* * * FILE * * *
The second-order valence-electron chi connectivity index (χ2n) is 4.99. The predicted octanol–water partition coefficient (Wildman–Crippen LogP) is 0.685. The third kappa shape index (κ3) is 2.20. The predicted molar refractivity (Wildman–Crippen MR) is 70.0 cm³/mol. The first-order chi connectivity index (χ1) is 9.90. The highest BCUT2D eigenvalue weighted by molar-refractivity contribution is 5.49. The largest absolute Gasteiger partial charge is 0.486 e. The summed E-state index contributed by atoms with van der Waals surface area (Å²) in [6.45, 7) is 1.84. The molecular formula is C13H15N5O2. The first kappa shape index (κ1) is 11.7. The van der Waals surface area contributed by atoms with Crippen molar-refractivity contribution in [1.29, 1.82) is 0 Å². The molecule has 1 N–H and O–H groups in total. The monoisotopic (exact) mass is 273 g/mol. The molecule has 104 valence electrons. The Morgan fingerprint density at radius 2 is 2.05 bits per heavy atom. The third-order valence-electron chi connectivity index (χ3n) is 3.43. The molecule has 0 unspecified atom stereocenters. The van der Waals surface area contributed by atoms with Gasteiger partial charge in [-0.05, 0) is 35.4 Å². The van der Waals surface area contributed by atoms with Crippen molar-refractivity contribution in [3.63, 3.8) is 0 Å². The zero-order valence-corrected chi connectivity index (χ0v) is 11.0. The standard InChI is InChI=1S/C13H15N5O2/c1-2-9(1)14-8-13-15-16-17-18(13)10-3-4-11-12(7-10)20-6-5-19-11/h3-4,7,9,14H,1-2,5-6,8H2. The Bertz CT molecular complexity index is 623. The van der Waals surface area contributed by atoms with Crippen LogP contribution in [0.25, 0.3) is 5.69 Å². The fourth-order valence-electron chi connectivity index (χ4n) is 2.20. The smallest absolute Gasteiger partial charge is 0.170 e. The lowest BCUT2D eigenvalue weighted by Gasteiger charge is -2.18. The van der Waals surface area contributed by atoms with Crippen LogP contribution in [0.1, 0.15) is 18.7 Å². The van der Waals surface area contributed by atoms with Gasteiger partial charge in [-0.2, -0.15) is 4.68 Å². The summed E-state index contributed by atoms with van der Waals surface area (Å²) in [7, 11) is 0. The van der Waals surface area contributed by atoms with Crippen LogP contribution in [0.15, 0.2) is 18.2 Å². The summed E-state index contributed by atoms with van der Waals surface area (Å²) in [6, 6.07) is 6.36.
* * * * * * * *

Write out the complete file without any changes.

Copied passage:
The second-order valence-electron chi connectivity index (χ2n) is 4.99. The predicted octanol–water partition coefficient (Wildman–Crippen LogP) is 0.685. The third kappa shape index (κ3) is 2.20. The predicted molar refractivity (Wildman–Crippen MR) is 70.0 cm³/mol. The first-order chi connectivity index (χ1) is 9.90. The highest BCUT2D eigenvalue weighted by molar-refractivity contribution is 5.49. The largest absolute Gasteiger partial charge is 0.486 e. The summed E-state index contributed by atoms with van der Waals surface area (Å²) in [6.45, 7) is 1.84. The molecular formula is C13H15N5O2. The first kappa shape index (κ1) is 11.7. The van der Waals surface area contributed by atoms with Crippen molar-refractivity contribution in [1.29, 1.82) is 0 Å². The molecule has 1 N–H and O–H groups in total. The monoisotopic (exact) mass is 273 g/mol. The molecule has 104 valence electrons. The Morgan fingerprint density at radius 2 is 2.05 bits per heavy atom. The third-order valence-electron chi connectivity index (χ3n) is 3.43. The molecule has 0 unspecified atom stereocenters. The van der Waals surface area contributed by atoms with Gasteiger partial charge in [-0.05, 0) is 35.4 Å². The van der Waals surface area contributed by atoms with Crippen molar-refractivity contribution in [3.63, 3.8) is 0 Å². The zero-order valence-corrected chi connectivity index (χ0v) is 11.0. The standard InChI is InChI=1S/C13H15N5O2/c1-2-9(1)14-8-13-15-16-17-18(13)10-3-4-11-12(7-10)20-6-5-19-11/h3-4,7,9,14H,1-2,5-6,8H2. The Bertz CT molecular complexity index is 623. The van der Waals surface area contributed by atoms with Crippen LogP contribution in [0.25, 0.3) is 5.69 Å². The fourth-order valence-electron chi connectivity index (χ4n) is 2.20. The smallest absolute Gasteiger partial charge is 0.170 e. The lowest BCUT2D eigenvalue weighted by Gasteiger charge is -2.18. The van der Waals surface area contributed by atoms with Crippen LogP contribution in [0.1, 0.15) is 18.7 Å². The van der Waals surface area contributed by atoms with Gasteiger partial charge in [-0.2, -0.15) is 4.68 Å². The summed E-state index contributed by atoms with van der Waals surface area (Å²) in [7, 11) is 0. The van der Waals surface area contributed by atoms with Crippen LogP contribution in [0.15, 0.2) is 18.2 Å². The summed E-state index contributed by atoms with van der Waals surface area (Å²) in [6, 6.07) is 6.36.